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by Justin Farrar

October 21, 2013

Rhapsody Radar: Twenty One Pilots

by Justin Farrar  |  October 21, 2013

Unleashing an audacious concoction of club jams, indie hip-hop and the kind of kooky eccentricities that can come only from arty college nerds, Twenty One Pilots have blazed a unique trail through the everything-is-in-play landscape that is post-Fall Out Boy emo pop. And with the January release of the album Vessel (produced by Grammy-nominated Greg Wells of Adele and OneRepublic fame), the duo is now prepared to make the leap from cult favorites to pop stardom.

Coming together in the mecca of All-American college towns (Columbus, Ohio), Twenty One Pilots started as a quartet but soon whittled themselves down to just Tyler Joseph and Josh Dun. Between 2009 and 2011 the pair self-released two full-lengths, as well as a string of eye-catching viral videos (all of them produced by pal Mark Eshelman). Most importantly, they conquered the Midwest indie/emo scene with their action-packed and (at times) acrobatic performances. Singer and rapper Joseph is a lightning bolt of energy. One minute, he's banging away on his keyboard; the next, launching himself into the sweat-soaked audience (who are always more than willing to embrace their wiry hero). Eventually, the band's rabid, grass-roots following was impossible for the "bigs" to ignore. In early 2012, it earned them a contract with vaunted emo-pop imprint Fueled By Ramen, who quickly got them in studio, recording the music for what would become Vessel.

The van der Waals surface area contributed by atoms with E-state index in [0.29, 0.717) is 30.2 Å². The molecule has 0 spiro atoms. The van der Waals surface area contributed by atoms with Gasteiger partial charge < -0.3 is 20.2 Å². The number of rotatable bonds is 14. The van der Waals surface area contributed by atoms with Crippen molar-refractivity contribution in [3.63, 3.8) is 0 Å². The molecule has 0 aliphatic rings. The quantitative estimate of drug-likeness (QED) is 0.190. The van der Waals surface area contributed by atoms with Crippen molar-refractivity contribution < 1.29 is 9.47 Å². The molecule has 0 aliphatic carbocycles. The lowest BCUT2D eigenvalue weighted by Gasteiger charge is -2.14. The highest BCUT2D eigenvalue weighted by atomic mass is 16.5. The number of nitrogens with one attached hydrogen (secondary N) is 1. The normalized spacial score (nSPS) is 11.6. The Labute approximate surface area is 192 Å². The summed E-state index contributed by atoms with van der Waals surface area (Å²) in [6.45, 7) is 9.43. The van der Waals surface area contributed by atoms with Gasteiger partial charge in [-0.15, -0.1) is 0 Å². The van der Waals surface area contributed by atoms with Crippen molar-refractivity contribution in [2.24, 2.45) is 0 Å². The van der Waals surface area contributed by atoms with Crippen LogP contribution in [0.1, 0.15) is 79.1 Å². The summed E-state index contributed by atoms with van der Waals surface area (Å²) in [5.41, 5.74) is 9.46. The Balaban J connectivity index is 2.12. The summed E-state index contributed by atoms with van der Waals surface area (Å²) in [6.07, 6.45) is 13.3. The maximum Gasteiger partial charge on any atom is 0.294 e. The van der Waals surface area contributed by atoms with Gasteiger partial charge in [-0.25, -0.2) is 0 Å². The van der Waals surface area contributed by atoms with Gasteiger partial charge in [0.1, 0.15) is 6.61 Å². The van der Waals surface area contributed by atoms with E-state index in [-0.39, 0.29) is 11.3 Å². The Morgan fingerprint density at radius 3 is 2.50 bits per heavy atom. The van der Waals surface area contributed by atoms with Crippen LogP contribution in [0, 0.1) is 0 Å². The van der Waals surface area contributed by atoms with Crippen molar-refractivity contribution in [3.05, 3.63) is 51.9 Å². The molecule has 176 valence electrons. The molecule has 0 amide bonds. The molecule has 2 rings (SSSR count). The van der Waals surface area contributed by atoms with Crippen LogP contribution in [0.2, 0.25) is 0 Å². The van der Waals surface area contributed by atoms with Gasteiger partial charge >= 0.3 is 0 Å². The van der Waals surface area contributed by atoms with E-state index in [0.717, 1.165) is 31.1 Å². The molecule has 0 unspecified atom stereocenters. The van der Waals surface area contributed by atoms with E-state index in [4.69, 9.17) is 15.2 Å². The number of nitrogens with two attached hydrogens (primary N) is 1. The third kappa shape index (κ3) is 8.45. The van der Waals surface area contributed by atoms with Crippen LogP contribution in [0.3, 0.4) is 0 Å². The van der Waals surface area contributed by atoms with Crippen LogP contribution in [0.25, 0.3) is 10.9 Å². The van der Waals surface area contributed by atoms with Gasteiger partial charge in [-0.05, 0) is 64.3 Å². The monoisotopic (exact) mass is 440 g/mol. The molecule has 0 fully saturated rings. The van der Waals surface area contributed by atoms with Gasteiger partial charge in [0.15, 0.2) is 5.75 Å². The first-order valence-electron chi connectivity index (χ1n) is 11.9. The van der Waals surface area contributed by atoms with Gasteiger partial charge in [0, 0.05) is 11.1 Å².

But beneath all the headlines-grabbing theatrics is a musical vision that is as tender and heartfelt as it is post-modern and recombinant. Sounding like a uniquely 21st-century fusion of Maroon 5's Adam Levine and Eminem (plus a half-dozen shots of espresso for added kick), Joseph frantically spits out the myriad thoughts knocking about his noggin, while Dun bashes his drum kit. Needless to say, there's a lot on the young man's mind, from sex and sleep to youthful insecurity and migraines. And it's exactly this kind of naked honesty that has endeared Twenty One Pilots to so many over the last few years.

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